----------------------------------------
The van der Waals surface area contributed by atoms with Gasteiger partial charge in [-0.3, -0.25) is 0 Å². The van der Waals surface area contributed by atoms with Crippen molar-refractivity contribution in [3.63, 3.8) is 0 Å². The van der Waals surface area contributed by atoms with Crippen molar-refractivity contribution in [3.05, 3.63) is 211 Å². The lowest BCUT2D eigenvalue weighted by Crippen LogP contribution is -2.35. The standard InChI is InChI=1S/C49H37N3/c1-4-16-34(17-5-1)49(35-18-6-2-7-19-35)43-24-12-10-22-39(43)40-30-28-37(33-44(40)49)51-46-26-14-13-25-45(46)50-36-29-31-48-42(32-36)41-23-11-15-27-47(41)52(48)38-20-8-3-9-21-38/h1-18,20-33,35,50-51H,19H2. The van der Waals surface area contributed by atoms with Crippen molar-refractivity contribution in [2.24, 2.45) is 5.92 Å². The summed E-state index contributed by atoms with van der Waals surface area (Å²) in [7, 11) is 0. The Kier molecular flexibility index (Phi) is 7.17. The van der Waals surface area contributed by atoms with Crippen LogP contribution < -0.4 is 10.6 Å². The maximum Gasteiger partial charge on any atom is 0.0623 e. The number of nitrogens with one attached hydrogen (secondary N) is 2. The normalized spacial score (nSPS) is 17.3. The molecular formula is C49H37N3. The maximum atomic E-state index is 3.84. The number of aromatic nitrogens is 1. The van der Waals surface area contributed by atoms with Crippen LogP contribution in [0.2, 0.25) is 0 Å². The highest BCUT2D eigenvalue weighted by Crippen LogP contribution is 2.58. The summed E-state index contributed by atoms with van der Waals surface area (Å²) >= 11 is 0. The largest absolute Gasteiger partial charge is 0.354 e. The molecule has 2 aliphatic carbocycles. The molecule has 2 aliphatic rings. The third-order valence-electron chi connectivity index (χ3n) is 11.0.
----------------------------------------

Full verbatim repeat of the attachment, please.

The van der Waals surface area contributed by atoms with Gasteiger partial charge in [-0.3, -0.25) is 0 Å². The van der Waals surface area contributed by atoms with Crippen molar-refractivity contribution in [3.63, 3.8) is 0 Å². The van der Waals surface area contributed by atoms with Crippen molar-refractivity contribution in [3.05, 3.63) is 211 Å². The lowest BCUT2D eigenvalue weighted by Crippen LogP contribution is -2.35. The standard InChI is InChI=1S/C49H37N3/c1-4-16-34(17-5-1)49(35-18-6-2-7-19-35)43-24-12-10-22-39(43)40-30-28-37(33-44(40)49)51-46-26-14-13-25-45(46)50-36-29-31-48-42(32-36)41-23-11-15-27-47(41)52(48)38-20-8-3-9-21-38/h1-18,20-33,35,50-51H,19H2. The van der Waals surface area contributed by atoms with Crippen molar-refractivity contribution in [2.24, 2.45) is 5.92 Å². The summed E-state index contributed by atoms with van der Waals surface area (Å²) in [7, 11) is 0. The Kier molecular flexibility index (Phi) is 7.17. The van der Waals surface area contributed by atoms with Crippen LogP contribution < -0.4 is 10.6 Å². The maximum Gasteiger partial charge on any atom is 0.0623 e. The number of nitrogens with one attached hydrogen (secondary N) is 2. The normalized spacial score (nSPS) is 17.3. The molecular formula is C49H37N3. The maximum atomic E-state index is 3.84. The number of aromatic nitrogens is 1. The van der Waals surface area contributed by atoms with Crippen LogP contribution in [0.2, 0.25) is 0 Å². The highest BCUT2D eigenvalue weighted by Crippen LogP contribution is 2.58. The summed E-state index contributed by atoms with van der Waals surface area (Å²) >= 11 is 0. The largest absolute Gasteiger partial charge is 0.354 e. The molecule has 2 aliphatic carbocycles. The molecule has 2 aliphatic rings. The third-order valence-electron chi connectivity index (χ3n) is 11.0.